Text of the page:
Thursday, July 16, 2020

Ebeling Blasts the Cancel Culture

In a new essay, Richard Ebeling writes:
The “cancel culture” radicals, made up of the “politically correct,” the “identity politics” warriors, and “democratic” socialists, who all are dreaming dreams of a new tribal collectivism of mind control, political planning, and the social engineering of their own versions of a “new person,” want to wipe out any knowledge, memory, or belief in that American ideal about which people ...attempted to explain both what it was and to argue its importance for Americans and all of humankind...
If the cancel culture destroyers win, then America will be no different than the rest of the world; a world filled with racial genocides, religious bigotries and wars, plundering despotisms, and political paternalisms that reduce human beings to expendable pawns on a great chessboard manipulated by others who arrogantly believe they know how we all should live and what each of us “really” deserves...
But how can we hope to grow more into that type of person who is respectful and jealous for his own liberty and protective of that same liberty that rightfully belongs to all others...[the] American culture of individualism, and personal, social, and economic liberty, and the ideal of a government of impartial rule of law devoted to securing each person’s individual rights, if it is all “cancelled” through the destruction and the repression of all knowledge and understanding of the country’s history, the good and the bad? How shall that history be an inspiration and an aspiration for the next generations if it is all torn down and cast away? And most importantly, the denial and distortion of its founding ideals of a morality of a free people?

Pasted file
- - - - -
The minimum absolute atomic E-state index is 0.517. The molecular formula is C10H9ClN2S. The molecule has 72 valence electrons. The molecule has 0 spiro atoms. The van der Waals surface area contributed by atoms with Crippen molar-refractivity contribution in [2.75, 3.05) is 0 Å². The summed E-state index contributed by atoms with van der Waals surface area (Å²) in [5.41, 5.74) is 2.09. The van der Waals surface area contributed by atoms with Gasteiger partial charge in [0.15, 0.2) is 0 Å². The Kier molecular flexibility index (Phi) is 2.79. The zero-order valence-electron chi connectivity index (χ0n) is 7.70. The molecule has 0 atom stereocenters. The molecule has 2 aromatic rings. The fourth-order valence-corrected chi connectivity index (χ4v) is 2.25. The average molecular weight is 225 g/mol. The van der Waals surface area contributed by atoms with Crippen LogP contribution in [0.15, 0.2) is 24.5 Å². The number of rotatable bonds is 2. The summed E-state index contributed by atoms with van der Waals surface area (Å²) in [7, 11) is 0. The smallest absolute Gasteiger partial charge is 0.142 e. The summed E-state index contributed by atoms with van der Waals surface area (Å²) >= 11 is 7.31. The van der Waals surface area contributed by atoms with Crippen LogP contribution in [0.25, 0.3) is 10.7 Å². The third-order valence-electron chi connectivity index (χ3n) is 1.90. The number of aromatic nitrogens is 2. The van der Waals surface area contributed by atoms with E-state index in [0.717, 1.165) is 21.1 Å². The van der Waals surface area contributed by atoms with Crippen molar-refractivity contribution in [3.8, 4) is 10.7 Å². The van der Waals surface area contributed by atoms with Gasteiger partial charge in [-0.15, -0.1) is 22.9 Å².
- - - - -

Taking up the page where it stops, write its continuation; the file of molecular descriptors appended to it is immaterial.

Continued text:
It is why all possible effort must be made to resist and rationally respond to a “cancel culture” that would erase the history and memory of America from the minds of humankind.



  1. I do love Richard Ebeling's ideas and appreciate his work supporting individual liberty, but that first paragraph was a little windy.

    1. I too enjoy reading Richard's essays.

      But I wish Richard wouldn't complicate many of his sentences with clauses that remind the reader of ideas he's already discussed in the article. Take for example the first sentence of the penultimate paragraph above. If the clauses beginning with "American culture" and ending with "individual rights" were eliminated, the sentence would be more readable and stronger, since we already know what he is referring to.

  2. Cancel Cancer needs liberty chemo irradiation. It will be the one thing to bring it all down.